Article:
The bombing attack of the Boston Marathon in 2013 was, obviously, a hugely dramatic event, one that took three lives, altered countless others forever, and caught the attention of the entire world. It caught the attention of Hollywood, too, as there are now three movies about the atrocity in the works, though the latest may have an advantage over the other two. It just hired director David Gordon Green to take the helm, a position the other two have currently been unable to fill.

According to The Hollywood Repooter, Gordon Green has signed on to direct Stronger, which is scheduled to be Lionsgate’s take on the subject matter. This film is based on the book of the same name by Jeff Bauman, a survivor of the attach, which chronicles his saga and was co-written with Bret Witter.

On that fateful day, Bauman was at the finish line, waiting for his girlfriend to come across, when the two pressure cooker bombs went off. Three people died and more than 260 suffered injuries, including Bauman, who lost both of his legs in the blast. Stronger follows his efforts to rehab and recover from his wounds, as well as his role as a key witness in the ensuing trial of Dzhokhar Tsarnaev, the bomber who was recently sentenced to death. Playwright John Pollono teamed up with 8 Mile and The Fighter writer Scott Silver to adapt the book into a screenplay.

Stronger is one of three Boston Marathon Bombing movies currently in various stages of development. Daniel Espinosa (Safe House) was set to helm Boston Strong with Casey Affleck, though he later dropped out. In the meantime, Bean Town native Mark Wahlberg is working on another, Patriot’s Day for CBS Films. Neither of those films, however, has a director in place, which could mean that Stronger will ultimately get to theaters first, which, for movies with similar subjects that open close to one another, usually means greater success at the box office.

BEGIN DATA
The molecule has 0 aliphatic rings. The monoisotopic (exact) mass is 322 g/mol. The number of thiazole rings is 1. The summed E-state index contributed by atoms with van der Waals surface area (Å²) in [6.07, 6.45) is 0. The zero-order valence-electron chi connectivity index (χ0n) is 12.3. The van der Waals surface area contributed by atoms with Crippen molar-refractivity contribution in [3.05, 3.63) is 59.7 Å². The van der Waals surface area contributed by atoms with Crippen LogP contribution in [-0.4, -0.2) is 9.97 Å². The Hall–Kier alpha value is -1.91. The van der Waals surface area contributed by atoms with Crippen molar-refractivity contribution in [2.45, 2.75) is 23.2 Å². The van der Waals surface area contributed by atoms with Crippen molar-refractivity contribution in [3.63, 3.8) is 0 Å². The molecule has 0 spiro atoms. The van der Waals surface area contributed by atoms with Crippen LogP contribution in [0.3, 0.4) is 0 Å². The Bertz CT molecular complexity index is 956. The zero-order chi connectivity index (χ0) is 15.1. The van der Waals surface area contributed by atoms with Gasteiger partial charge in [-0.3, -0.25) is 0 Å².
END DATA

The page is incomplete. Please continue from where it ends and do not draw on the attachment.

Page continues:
DGG

This is another in a long line of unexpected choices for David Gordon Green. If nothing else, he likes to keep you guessing. After catching people’s attention with indie dramas like Undertow and George Washington, he helmed a couple of big stoner comedies in Pineapple Express and Your Highness, and more quirky small films like Prince Avalanche and Joe. He recently won acclaim with the Al Pacino-starring Manglehorn, and his next, Our Brand is Crisis, could very well end up an awards contender. With Stronger it looks like he’s about to add yet another wrinkle, and potential prestige picture, to his already interesting, and still rather young career.

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